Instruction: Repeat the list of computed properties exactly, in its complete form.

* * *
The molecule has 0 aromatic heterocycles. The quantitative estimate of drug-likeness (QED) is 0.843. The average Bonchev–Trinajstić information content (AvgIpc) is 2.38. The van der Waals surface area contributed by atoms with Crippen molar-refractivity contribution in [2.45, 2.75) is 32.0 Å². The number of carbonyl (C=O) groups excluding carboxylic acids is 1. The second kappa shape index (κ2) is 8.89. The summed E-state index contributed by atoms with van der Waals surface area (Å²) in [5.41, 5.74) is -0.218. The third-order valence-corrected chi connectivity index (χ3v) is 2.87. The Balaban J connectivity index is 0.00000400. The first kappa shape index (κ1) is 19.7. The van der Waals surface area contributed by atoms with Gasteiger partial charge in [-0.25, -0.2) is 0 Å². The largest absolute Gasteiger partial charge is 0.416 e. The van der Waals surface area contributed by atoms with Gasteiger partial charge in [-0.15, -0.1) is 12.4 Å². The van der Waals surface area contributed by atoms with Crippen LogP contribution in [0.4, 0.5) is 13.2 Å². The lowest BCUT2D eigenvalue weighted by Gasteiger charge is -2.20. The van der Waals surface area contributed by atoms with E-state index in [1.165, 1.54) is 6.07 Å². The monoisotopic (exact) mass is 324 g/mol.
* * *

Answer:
The molecule has 0 aromatic heterocycles. The quantitative estimate of drug-likeness (QED) is 0.843. The average Bonchev–Trinajstić information content (AvgIpc) is 2.38. The van der Waals surface area contributed by atoms with Crippen molar-refractivity contribution in [2.45, 2.75) is 32.0 Å². The number of carbonyl (C=O) groups excluding carboxylic acids is 1. The second kappa shape index (κ2) is 8.89. The summed E-state index contributed by atoms with van der Waals surface area (Å²) in [5.41, 5.74) is -0.218. The third-order valence-corrected chi connectivity index (χ3v) is 2.87. The Balaban J connectivity index is 0.00000400. The first kappa shape index (κ1) is 19.7. The van der Waals surface area contributed by atoms with Gasteiger partial charge in [-0.25, -0.2) is 0 Å². The largest absolute Gasteiger partial charge is 0.416 e. The van der Waals surface area contributed by atoms with Gasteiger partial charge in [-0.15, -0.1) is 12.4 Å². The van der Waals surface area contributed by atoms with Crippen LogP contribution in [0.4, 0.5) is 13.2 Å². The lowest BCUT2D eigenvalue weighted by Gasteiger charge is -2.20. The van der Waals surface area contributed by atoms with E-state index in [1.165, 1.54) is 6.07 Å². The monoisotopic (exact) mass is 324 g/mol.